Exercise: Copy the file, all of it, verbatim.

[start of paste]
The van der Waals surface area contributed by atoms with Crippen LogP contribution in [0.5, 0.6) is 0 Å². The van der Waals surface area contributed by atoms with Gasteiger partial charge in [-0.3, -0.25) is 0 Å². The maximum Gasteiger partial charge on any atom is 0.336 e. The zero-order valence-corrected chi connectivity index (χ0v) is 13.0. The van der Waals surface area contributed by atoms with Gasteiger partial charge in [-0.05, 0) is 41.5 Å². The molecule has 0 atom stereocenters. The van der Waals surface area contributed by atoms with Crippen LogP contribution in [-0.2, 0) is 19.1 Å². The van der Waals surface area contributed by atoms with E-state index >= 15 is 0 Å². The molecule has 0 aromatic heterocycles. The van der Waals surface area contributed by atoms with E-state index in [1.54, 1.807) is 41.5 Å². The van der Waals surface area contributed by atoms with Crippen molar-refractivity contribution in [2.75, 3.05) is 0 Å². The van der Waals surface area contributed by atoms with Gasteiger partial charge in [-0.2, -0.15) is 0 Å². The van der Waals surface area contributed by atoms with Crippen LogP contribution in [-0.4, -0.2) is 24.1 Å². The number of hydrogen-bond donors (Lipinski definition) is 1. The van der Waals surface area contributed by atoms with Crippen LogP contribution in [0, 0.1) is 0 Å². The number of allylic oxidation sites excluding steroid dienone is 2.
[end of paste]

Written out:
The van der Waals surface area contributed by atoms with Crippen LogP contribution in [0.5, 0.6) is 0 Å². The van der Waals surface area contributed by atoms with Gasteiger partial charge in [-0.3, -0.25) is 0 Å². The maximum Gasteiger partial charge on any atom is 0.336 e. The zero-order valence-corrected chi connectivity index (χ0v) is 13.0. The van der Waals surface area contributed by atoms with Gasteiger partial charge in [-0.05, 0) is 41.5 Å². The molecule has 0 atom stereocenters. The van der Waals surface area contributed by atoms with Crippen LogP contribution in [-0.2, 0) is 19.1 Å². The van der Waals surface area contributed by atoms with E-state index >= 15 is 0 Å². The molecule has 0 aromatic heterocycles. The van der Waals surface area contributed by atoms with E-state index in [1.54, 1.807) is 41.5 Å². The van der Waals surface area contributed by atoms with Crippen molar-refractivity contribution in [2.75, 3.05) is 0 Å². The van der Waals surface area contributed by atoms with Gasteiger partial charge in [-0.2, -0.15) is 0 Å². The van der Waals surface area contributed by atoms with Crippen LogP contribution in [-0.4, -0.2) is 24.1 Å². The number of hydrogen-bond donors (Lipinski definition) is 1. The van der Waals surface area contributed by atoms with Crippen LogP contribution in [0, 0.1) is 0 Å². The number of allylic oxidation sites excluding steroid dienone is 2.